Sargent Johnson (1887-1967) overcame a difficult childhood–he was sent to several orphanages, and he and his brothers were separated from their sisters when they were all very young. Johnson eventually made his home in San Francisco, where he worked as both sculptor and painter. He created a number of works titled Mother and Child, so the exact inspiration for this movement is uncertain. Still’s movement has invariably been compared to a lullaby, but this lullaby does not remain soothing and quickly grows to an animated passage full of double-stops before winding down to its quiet conclusion.

Augusta Savage (1892-1962) also had a difficult childhood, and like Barthé she was associated with the Harlem Renaissance. Her Gamin, of painted plaster, depicts the head and shoulders of a boy of about twelve. He wears a cap and loose clothing and seems to stare out at the viewer with a slightly defiant air. Still’s Gamin is a character study of the that boy, full of blues and sharply-syncopated rhythms. This movement–very short–has a particularly effective ending.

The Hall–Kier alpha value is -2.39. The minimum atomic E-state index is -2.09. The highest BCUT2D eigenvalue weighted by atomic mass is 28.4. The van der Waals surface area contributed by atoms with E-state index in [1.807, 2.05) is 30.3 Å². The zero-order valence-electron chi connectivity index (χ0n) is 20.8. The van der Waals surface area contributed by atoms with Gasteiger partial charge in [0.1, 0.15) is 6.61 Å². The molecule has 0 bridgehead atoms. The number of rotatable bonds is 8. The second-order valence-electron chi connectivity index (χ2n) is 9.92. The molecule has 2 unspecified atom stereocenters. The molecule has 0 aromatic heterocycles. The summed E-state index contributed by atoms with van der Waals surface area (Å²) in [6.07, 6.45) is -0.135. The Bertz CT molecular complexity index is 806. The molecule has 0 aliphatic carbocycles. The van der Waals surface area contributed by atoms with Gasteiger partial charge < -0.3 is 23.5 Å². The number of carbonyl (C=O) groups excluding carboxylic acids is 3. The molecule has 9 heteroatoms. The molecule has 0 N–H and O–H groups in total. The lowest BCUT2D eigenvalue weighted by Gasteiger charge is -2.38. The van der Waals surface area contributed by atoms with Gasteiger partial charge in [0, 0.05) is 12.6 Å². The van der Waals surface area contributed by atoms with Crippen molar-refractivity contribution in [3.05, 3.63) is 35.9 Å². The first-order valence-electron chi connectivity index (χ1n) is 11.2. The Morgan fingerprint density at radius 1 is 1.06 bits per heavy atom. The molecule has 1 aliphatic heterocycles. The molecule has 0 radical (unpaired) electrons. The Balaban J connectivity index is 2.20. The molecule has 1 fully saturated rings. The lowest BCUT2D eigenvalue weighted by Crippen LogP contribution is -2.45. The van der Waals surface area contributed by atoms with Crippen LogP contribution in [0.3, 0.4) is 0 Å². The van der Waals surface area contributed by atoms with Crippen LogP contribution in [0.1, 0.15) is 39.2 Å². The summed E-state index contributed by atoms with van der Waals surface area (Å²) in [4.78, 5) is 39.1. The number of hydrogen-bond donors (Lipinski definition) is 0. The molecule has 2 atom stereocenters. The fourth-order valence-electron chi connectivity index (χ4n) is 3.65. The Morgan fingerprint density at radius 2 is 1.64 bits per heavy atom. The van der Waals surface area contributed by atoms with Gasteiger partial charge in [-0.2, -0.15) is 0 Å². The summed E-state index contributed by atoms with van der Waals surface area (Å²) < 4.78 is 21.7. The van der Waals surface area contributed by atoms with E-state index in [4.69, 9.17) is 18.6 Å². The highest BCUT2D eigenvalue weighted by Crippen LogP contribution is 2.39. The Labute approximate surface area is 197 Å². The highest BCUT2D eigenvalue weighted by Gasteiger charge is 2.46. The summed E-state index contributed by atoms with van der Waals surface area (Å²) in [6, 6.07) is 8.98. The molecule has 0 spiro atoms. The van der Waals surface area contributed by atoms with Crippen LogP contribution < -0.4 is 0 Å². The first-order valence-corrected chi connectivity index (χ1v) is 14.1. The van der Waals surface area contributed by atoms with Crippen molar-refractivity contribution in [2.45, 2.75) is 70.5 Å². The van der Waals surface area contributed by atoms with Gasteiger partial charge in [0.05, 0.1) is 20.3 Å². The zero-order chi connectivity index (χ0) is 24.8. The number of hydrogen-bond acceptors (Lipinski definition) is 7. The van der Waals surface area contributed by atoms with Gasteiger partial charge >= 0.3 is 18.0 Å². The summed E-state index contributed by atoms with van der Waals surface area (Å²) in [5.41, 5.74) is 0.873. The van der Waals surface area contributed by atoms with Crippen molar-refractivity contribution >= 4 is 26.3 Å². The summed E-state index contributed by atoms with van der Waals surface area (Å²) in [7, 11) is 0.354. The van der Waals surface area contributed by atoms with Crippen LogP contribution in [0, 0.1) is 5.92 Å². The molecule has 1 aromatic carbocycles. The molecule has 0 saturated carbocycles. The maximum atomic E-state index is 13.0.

Program note by Eric Bromberger

Our Partners

This performance is made possible through the generous support of the Dallas Morse Coors Foundation for the Performing Arts.

Washington Performing Arts’s classical music performances this season are made possible in part through the generous support of Betsy and Robert Feinberg.

A companion master class with Rachel Barton Pine is/was made possible in part through additional support from The Bruce and Lori Rosenblum Music Education Fund.

Special thanks to the following lead supporters of Washington Performing Arts’s mission-driven work: Jacqueline Badger Mars and Mars, Incorporated; D.C. Commission on the Arts and Humanities; the National Capital Arts and Cultural Affairs Program and the U.S. Commission of Fine Arts; and The Morris and Gwendolyn Cafritz Foundation.

This performance is an external rental presented in coordination with the Kennedy Center Campus Rentals Office and is not produced by the Kennedy Center.